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Comme Une Image d'Agnès Jaoui

By Connell Patricia

LOOK AT ME (Comme Une Image)

A film by Agnes Jaoui
Starring Jean-Pierre Bacri, Marilou Berry and Agnes Jaoui

Running time:110 minutes
French with English subtitles

Released by Pathe Distribution on November 5th 2004

The story

Lolita (Marilou Berry) is 20 years old, over-weight and under-confident. Like all 'children', she is desperate for attention and approval from her father Etienne (Jean-Pierre Bacri) who is divorced from her mother. Etienne is monstrously egocentric, as a successful novelist surrounded by friends who indulge his unpleasantness and pander to his every whim, he has no discernible need to treat his daughter - or even his beautiful young wife Karine (Virginie Desarnauts) - with either respect or kindness. Into this tangled web over the course of one summer fall Sylvia (Agnès Jaoui), Lolita's singing teacher, her husband Pierre (Laurent Grévill) whose writing is admired by Etienne, and Sébastien (Keine Bouhiza), a young man whom Lolita meets by chance in the street.... resulting in a sophisticated, funny and engaging film from the Oscar-nominated director of Le Goât des Autres (The Taste of Others). Winner of the Best Screenplay award at Cannes, Comme Une Image explores notions of self-image, the misplaced perceptions we have of others, the corrupting influence of fame, and above all the way in which the ties that bind us can so easily work to hold us back. It boasts an ensemble of excellent performances and a superb classical score.

Our Opinion

What a great film! Wonderful comedy which once again shows that the Bacri and Jaoui combination works in every way. The film is amazingly clever and the story, intricate to the point of perfection.
The difficult relationship between father and daughter is sensitively portrayed and more than one teenage girl will feel compassion for the daughter and may even recognise herself in the character. The script helps you to understand what many stars' children probably have to endure every day of their life: How can they ever be sure that people befriend them because of themselves and not because of their mother or father? Marilou Berry (Josianne Balasco's daughter) gives a great performance in a part that was not easy to tackle. A great future lies ahead of her. How many times these days do we see 'real' (not the skinniest or the most beautiful) girls in big parts? The award at Cannes was well deserved.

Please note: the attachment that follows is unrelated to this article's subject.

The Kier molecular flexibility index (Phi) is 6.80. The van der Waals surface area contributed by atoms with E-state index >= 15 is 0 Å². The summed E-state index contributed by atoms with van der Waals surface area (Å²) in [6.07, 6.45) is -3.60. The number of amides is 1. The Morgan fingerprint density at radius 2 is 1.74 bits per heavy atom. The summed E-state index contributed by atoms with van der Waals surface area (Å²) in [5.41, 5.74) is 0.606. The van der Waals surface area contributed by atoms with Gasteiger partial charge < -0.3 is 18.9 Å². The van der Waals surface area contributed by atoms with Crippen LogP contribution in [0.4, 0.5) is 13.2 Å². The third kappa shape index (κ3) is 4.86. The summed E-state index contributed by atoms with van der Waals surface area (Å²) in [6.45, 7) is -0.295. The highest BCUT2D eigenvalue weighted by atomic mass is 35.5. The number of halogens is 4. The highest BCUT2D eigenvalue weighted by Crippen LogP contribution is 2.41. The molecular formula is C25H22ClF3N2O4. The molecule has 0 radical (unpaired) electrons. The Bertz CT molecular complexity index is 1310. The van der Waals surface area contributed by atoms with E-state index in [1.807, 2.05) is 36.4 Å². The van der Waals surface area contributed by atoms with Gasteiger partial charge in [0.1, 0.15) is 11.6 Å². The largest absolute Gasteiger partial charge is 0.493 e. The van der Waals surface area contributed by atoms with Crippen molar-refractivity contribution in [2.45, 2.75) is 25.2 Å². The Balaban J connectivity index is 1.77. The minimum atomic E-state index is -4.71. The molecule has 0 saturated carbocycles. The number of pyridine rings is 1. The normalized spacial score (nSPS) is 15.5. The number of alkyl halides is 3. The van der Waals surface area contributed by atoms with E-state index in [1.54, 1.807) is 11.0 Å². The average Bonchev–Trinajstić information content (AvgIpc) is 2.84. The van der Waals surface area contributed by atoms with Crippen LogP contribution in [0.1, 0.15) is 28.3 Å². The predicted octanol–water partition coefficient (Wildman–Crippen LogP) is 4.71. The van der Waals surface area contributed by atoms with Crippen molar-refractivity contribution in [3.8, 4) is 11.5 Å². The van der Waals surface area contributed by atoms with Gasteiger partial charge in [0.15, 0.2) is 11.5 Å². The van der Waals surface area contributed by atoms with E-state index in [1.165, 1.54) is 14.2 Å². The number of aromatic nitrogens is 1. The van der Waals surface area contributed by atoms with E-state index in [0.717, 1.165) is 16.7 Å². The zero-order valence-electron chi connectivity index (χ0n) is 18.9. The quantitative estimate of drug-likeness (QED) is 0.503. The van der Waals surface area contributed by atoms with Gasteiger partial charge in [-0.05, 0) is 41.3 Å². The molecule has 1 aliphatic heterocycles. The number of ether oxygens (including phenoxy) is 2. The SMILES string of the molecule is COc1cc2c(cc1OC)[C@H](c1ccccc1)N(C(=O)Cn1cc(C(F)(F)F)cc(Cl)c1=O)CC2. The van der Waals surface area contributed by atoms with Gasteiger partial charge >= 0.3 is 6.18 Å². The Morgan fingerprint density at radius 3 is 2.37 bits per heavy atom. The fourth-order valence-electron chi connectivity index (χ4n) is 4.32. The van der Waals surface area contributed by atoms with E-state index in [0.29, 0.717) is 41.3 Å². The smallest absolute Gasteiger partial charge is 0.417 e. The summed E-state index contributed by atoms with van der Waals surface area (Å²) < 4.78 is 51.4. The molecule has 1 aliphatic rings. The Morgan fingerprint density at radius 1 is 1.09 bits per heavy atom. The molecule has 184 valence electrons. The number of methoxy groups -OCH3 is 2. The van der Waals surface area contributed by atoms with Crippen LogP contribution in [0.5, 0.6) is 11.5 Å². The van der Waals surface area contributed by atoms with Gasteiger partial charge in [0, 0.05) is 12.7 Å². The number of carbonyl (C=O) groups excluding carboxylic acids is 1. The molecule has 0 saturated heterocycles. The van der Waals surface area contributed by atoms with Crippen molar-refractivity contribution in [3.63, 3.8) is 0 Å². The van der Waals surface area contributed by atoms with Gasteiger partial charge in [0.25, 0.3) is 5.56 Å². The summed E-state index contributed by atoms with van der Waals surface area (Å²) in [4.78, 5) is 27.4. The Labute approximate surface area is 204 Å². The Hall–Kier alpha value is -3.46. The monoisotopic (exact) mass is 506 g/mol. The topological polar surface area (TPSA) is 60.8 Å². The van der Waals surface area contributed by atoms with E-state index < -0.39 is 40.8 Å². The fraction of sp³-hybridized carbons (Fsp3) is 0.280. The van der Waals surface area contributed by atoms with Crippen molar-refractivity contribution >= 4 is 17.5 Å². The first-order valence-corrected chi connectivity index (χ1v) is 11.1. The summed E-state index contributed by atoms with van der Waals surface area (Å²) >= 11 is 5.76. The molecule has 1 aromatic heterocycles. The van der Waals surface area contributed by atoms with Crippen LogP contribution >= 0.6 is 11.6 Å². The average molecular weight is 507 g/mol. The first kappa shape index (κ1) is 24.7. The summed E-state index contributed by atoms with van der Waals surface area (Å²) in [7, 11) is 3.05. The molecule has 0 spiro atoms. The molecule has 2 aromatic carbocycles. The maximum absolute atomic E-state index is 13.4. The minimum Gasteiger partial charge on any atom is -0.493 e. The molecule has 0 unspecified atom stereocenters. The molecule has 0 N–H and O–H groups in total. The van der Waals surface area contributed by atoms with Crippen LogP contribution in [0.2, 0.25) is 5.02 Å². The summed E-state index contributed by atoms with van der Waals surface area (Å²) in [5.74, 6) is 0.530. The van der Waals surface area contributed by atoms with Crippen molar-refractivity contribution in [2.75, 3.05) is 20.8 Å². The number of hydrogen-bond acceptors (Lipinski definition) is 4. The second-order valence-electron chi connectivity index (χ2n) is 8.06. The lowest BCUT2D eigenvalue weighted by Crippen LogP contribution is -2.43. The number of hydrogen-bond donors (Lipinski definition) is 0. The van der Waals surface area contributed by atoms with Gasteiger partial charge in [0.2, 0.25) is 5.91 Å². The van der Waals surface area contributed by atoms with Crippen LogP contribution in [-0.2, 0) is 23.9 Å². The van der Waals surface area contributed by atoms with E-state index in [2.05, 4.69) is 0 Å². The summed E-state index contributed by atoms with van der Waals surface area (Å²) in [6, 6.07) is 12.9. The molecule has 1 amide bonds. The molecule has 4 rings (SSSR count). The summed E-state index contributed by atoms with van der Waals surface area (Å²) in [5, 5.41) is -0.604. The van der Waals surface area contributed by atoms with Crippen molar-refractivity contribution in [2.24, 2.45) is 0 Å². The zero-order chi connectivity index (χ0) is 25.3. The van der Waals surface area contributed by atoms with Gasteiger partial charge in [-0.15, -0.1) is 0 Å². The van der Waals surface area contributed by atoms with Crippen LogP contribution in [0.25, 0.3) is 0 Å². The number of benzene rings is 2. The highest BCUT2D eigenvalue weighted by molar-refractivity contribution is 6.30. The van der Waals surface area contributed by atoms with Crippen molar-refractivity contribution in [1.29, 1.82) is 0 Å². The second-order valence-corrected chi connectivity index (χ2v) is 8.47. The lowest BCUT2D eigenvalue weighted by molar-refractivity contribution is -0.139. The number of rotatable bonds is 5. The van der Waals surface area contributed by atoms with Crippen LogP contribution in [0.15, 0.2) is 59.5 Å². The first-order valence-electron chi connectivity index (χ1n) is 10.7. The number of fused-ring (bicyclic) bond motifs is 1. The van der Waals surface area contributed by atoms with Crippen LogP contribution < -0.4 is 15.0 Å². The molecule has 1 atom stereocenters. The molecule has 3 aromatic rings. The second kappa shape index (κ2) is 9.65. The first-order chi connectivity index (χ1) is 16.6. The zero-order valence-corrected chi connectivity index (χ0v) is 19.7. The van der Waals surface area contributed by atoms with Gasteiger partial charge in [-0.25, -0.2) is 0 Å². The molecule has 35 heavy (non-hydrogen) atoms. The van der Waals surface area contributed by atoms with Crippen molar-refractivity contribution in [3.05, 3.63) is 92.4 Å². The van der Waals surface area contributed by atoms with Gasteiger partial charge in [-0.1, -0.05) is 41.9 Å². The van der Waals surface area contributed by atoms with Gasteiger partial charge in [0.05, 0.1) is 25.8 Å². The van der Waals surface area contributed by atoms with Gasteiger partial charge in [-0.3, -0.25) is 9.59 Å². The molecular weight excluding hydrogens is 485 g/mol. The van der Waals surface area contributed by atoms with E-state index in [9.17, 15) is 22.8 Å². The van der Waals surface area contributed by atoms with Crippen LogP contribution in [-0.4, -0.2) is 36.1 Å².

You can't afford to miss it. We loved it.

To view where the film is shown

Interview with Jean-Pierre Bacri

The interview is being held at the new Soho Hotel (the place has only been opened a few weeks and even the black cab driver does not know where it is) and I am late. Not a good start! I have heard so much about Bacri and seen all his latest films and yet I have trouble imagining what sort of man he is. Is he more an Etienne (Comme une image) or a Castella (Le goât des Autres)...?

He's there: perfectly shaven, nicely dressed (smart casual of course) and looks slightly uneasy.

FranceInLondon (FIL)
I saw your movie of course and I loved it. You have had amazing reviews so far and Cannes of course. Why do you think that your association with Agnès Jaoui works so well?

Jean-Pierre Bacri (JPB)
I have an opinion about it in the same way that one has an idea about how people meet (pause) absolutely none. (Laughs)
You know what a first encounter is like? It just happens like that, by accident, by chance. You just meet in a room and then you realise that you get on well with the person you have just met. You see the world in a similar way. You have similar important values, and your interaction is so good that you end up discussing things together and as you are discussing them you think that perhaps you could create something together. You try to write together and as you are trying you realise that it's working. Purely by chance.
You can meet someone and that person does not interest you or on the other hand you can meet someone and something happens between you.

Did you have similar working methods from the start? As you progressed did you identify a better working method than another.
Yes, we have a working method that we have found empirically because we had never written together. I had written myself. We had to invent together a method that fitted for us both. It was very much trial and error at the start and we were doing all sorts: we were writing the dialogue before the rest because we were in a hurry then we realised it did not work so we tried something else and eventually we found that the best way to do it was to start with the subject matter, then the characters and so on...
Whilst writing the script for Comme une image, did you have more difficulty with some of the characters than with others?
The difficulty we experienced was more to do with fitting the characters in the interaction they were having with others. The hard work came from the web that we were trying to create between all the stories that were going to cross each other. The characters are chosen before we begin to write the story because we know that they will become useful.
As you know we like to elaborate, make the paths cross. That's the complicated part.

For your film, you chose a father and daughter relationship. It is much more common to see a father and son or a mother and daughter relationship. It is also relatively rare to see portrayed in such a vivid way a father that ignores his daughter to such an extent.
It's rare because you probably had the chance not to meet the same characters as I have. (Laughs)
I was just about to ask you whether this was seen from a personal viewpoint. Have you experienced it personally, have you seen it around you?